Pisani tries to get a full cup of Joe from a K-Cup
In my quest for a perfectly brewed cup of coffee, I’ve been taken hostage by technology and the infamous K-Cup — you know, those pods that create a lot of plastic waste and make a cup of coffee about the size of a miniature porcelain cup of Earl Grey at Buckingham Palace.
Why weren’t these things designed so you could get a full-sized mug of coffee from one pod? This is totally un-American. Where would this great land of ours be if Thomas Edison designed the light bulb to burn out after a week? Broke and in the dark, that’s where. And where would we be if the food industry hadn’t invented preservatives that gave hazelnut Coffee-Mate a shelf life of three years? I can’t fathom how that’s possible, although those R&D people in the food industry are geniuses in the tradition of Clark Griswold (aka Chevy Chase) in “National Lampoon’s Christmas Vacation.”
In a futile attempt to get a full mug of coffee out of a K-Cup, I started breaking the manufacturer’s rules, so I may be subject to criminal prosecution by telling you this. You see, I use the pod twice ... with disastrous results even when I use the darkest roast Starbucks ever concocted.
The people in product development never took the little guy into consideration. No matter what you do, the most coffee these pods will brew is half a mug. I suspect their idea of a cup of java came from Italy, where people sit around in the piazza with shot glasses of espresso and have absolutely no idea of what constitutes a REAL cup of morning Joe ... or anything related to “morning” for that matter.
Breakfast is something the Italians don’t do well, which means to say you can’t get a bacon, egg and cheese sandwich. Instead, they’ll serve you leftover rigatoni or a cannoli.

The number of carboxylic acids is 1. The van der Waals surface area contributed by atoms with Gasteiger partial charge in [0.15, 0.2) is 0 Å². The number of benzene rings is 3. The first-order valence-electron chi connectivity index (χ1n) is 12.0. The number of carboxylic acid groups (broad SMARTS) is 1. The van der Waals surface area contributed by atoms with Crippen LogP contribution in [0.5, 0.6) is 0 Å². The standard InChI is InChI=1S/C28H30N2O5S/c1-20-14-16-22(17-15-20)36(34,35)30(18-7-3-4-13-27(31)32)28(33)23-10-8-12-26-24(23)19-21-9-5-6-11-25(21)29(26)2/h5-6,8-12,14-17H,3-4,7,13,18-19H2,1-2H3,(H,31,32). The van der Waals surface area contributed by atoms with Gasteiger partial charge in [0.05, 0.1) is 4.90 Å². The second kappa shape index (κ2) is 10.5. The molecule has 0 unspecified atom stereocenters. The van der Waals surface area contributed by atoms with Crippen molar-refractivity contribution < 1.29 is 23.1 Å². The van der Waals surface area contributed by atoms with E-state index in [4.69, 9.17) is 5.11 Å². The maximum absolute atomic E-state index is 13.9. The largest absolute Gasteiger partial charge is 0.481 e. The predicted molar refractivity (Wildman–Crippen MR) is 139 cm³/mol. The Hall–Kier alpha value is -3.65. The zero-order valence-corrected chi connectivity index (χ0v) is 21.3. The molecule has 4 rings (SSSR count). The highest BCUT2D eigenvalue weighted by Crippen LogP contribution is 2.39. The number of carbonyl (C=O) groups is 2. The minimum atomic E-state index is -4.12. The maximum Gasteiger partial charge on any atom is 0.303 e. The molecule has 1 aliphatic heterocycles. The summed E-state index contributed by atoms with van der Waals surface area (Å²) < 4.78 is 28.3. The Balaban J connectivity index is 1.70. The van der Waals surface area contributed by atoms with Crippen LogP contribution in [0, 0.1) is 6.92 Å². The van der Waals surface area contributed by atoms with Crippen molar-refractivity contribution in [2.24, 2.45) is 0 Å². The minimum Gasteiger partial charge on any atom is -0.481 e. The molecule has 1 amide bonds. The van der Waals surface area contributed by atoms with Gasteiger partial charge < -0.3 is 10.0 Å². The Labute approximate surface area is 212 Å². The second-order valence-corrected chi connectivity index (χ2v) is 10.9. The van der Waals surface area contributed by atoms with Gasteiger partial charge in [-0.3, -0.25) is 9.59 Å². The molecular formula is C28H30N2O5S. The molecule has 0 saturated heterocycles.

The K-Cup quandary is an issue I want political leaders of both parties to take up after the current frenzy dies down, if ever. To me, it’s a matter of national security if not economic security and ecological security because the K-Cup will eventually become a climate issue — like single-use plastic bags — once our state legislators realize they can tax us for single-use coffee pods.
Even the word “pod” troubles me because it makes me think of that movie “The Invasion of the Body Snatchers,” where the aliens took over an entire town and turned them into pod people.
However, there’s no denying that the invention of the K-Cup by Vincenzo Marconi Galileo Keurig was a milestone in coffee brewing technology worthy of a Nobel Prize in Physics or at least an Emmy. And it sure beats my four other devices, from the electric percolator to the coffee pot, the drip system and the French press. The problem is I don’t like to be outsmarted by a machine with a computer chip because I believe in the supremacy of man over the machine, unless the machine is the Terminator or that smooth-talking Alexa Amazon.
The K-Cup also prevents me from drinking an entire pot of coffee by myself, the way I did during the hardscrabble days of my youth in the newspaper business, when we had enough caffeine in our systems to power the entire Metro-North Commuter Railroad, or at least the Danbury line. For most of the day, I’d be bouncing around the newsroom like Iron Man in a suit that had a faulty fuse, going from my desk to the men’s room to the coffee pot and back again. There was a lot of activity but not too much productivity, and by afternoon, I crashed so bad, I’d be lying under my desk snoring or shaking from too much caffeine.
The other day, my wife suggested I try a different approach. Leave it to her to find a solution. “How about a large cup of Sanka?” she asked. Actually, it wasn’t that bad.
Joe Pisani can be reached at firstname.lastname@example.org.